Britain’s Conservative government is guilty of “grave and systematic” violations of disabled people’s human rights which are “regressing on an unprecedented scale,” the United Nations will hear on Monday.
The UN in Geneva is undertaking its first periodic review of the UK since it ratified the Convention on the Rights of Disabled People (UNCRPD) in 2009.
The founder of Disabled People Against Cuts (DPAC), Linda Burnip, told RT that welfare cuts, a lack of accessible housing and cuts to social and healthcare services, among other issues, are placing the UK government in breach of the convention.
“The government austerity measures have resulted in mass regression of rights in virtually all areas of disabled people’s human rights from access to independent living, loss of an adequate income, lack of accessible housing, lack of employment opportunities through to an increase in segregated education.”
She says the UK has “failed dismally” for disabled people, adding that the “savage cuts” have meant disabled people’s rights have been and continue to be violated.
“The UK government since 2010 has been guilty of the grave and systematic violation of disabled people’s human rights and those rights have regressed on an unprecedented scale.”
Burnip said the government’s claim it spends £50 billion (US$64 billion) a year to support disabled people is false. She says an Institute of Fiscal Studies report shows the actual spend on all working age benefits for disabled people is just over £28 billion.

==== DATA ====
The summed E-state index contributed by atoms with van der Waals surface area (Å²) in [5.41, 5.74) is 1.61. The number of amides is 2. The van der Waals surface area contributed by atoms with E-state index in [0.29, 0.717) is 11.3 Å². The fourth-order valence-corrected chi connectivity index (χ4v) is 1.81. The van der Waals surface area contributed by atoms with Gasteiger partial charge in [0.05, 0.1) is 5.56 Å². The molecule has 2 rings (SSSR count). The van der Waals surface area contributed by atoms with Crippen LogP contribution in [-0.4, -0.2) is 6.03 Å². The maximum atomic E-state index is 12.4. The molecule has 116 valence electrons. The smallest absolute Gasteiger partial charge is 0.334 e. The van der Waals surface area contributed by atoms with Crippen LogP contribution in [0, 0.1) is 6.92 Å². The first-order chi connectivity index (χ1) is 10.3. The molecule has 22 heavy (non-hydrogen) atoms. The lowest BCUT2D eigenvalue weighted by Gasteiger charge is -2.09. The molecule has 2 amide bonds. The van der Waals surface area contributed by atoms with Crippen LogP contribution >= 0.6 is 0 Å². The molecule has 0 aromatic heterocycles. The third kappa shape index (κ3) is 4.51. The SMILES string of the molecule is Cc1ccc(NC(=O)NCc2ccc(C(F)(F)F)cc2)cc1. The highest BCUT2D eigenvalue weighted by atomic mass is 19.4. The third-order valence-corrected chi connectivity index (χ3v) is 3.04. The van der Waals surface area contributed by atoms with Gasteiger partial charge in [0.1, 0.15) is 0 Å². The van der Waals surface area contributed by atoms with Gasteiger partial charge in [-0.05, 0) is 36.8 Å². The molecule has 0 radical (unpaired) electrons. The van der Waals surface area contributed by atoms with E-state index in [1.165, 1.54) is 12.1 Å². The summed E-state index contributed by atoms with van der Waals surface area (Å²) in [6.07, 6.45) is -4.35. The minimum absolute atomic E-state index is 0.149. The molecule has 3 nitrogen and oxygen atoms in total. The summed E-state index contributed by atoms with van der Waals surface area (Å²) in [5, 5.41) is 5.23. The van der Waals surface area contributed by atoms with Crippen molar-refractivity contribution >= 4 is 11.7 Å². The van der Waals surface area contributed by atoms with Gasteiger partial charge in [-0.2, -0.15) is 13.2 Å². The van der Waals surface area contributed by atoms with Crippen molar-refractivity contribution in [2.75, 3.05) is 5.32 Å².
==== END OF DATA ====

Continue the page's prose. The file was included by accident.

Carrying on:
The UN committee will hear from Disability Rights UK, which met with disabled people across Britain to gather evidence. Its report accuses the government of “dismissing … the lived experiences, views and interests of disabled people in the UK.”
Kamran Mallick, chief executive of the charity, told the Independent: “Many of the government’s answers have a tone of complacency at best and high-handed evasion at worst.
“The government produced no evidence or detail to show how it is supporting people to lead independent lives; something it committed to when it ratified the convention in 2009.
“The government document also makes grand claims about the impact of the Equality Act and the Care Act that simply don’t reflect the everyday experiences of disabled people in the UK.”
The charity details the experiences of many disabled people, including a wheelchair user who was denied available housing after being on a waiting list for six years because of the so-called bedroom tax policy.
He now has to “crawl up the front steps into his house and haul himself on his backside to get upstairs.”
A government spokesperson said in a statement: “The UK is a recognized world leader in disability rights and equality, which is why we supported the development of the UN convention.
“Almost 600,000 disabled people have moved into work over the last four years and we spend over £50 billion a year to support disabled people and those with health conditions.
“This first periodic review will help build on our progress to empower disabled people in all aspects of their lives.”